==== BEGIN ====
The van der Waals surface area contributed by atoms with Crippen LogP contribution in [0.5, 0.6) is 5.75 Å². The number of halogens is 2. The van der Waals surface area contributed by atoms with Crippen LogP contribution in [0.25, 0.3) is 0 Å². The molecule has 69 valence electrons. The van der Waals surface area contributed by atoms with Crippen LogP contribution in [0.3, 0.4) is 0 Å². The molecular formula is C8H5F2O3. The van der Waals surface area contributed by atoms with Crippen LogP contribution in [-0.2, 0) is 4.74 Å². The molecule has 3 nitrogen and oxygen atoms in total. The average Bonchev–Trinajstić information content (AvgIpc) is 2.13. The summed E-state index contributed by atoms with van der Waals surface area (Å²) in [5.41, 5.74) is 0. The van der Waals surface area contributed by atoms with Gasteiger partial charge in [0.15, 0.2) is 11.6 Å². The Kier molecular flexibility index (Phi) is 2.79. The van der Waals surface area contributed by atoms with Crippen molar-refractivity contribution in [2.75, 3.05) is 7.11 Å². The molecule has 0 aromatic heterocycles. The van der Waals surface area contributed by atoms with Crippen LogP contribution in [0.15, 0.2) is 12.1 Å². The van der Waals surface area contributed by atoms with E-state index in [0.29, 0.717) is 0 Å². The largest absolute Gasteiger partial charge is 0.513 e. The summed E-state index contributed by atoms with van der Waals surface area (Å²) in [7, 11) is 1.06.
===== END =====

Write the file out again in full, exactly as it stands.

The van der Waals surface area contributed by atoms with Crippen LogP contribution in [0.5, 0.6) is 5.75 Å². The number of halogens is 2. The van der Waals surface area contributed by atoms with Crippen LogP contribution in [0.25, 0.3) is 0 Å². The molecule has 69 valence electrons. The van der Waals surface area contributed by atoms with Crippen LogP contribution in [0.3, 0.4) is 0 Å². The molecular formula is C8H5F2O3. The van der Waals surface area contributed by atoms with Crippen LogP contribution in [-0.2, 0) is 4.74 Å². The molecule has 3 nitrogen and oxygen atoms in total. The average Bonchev–Trinajstić information content (AvgIpc) is 2.13. The summed E-state index contributed by atoms with van der Waals surface area (Å²) in [5.41, 5.74) is 0. The van der Waals surface area contributed by atoms with Gasteiger partial charge in [0.15, 0.2) is 11.6 Å². The Kier molecular flexibility index (Phi) is 2.79. The van der Waals surface area contributed by atoms with Crippen molar-refractivity contribution in [2.75, 3.05) is 7.11 Å². The molecule has 0 aromatic heterocycles. The van der Waals surface area contributed by atoms with Crippen LogP contribution in [0.15, 0.2) is 12.1 Å². The van der Waals surface area contributed by atoms with E-state index in [0.29, 0.717) is 0 Å². The largest absolute Gasteiger partial charge is 0.513 e. The summed E-state index contributed by atoms with van der Waals surface area (Å²) in [7, 11) is 1.06.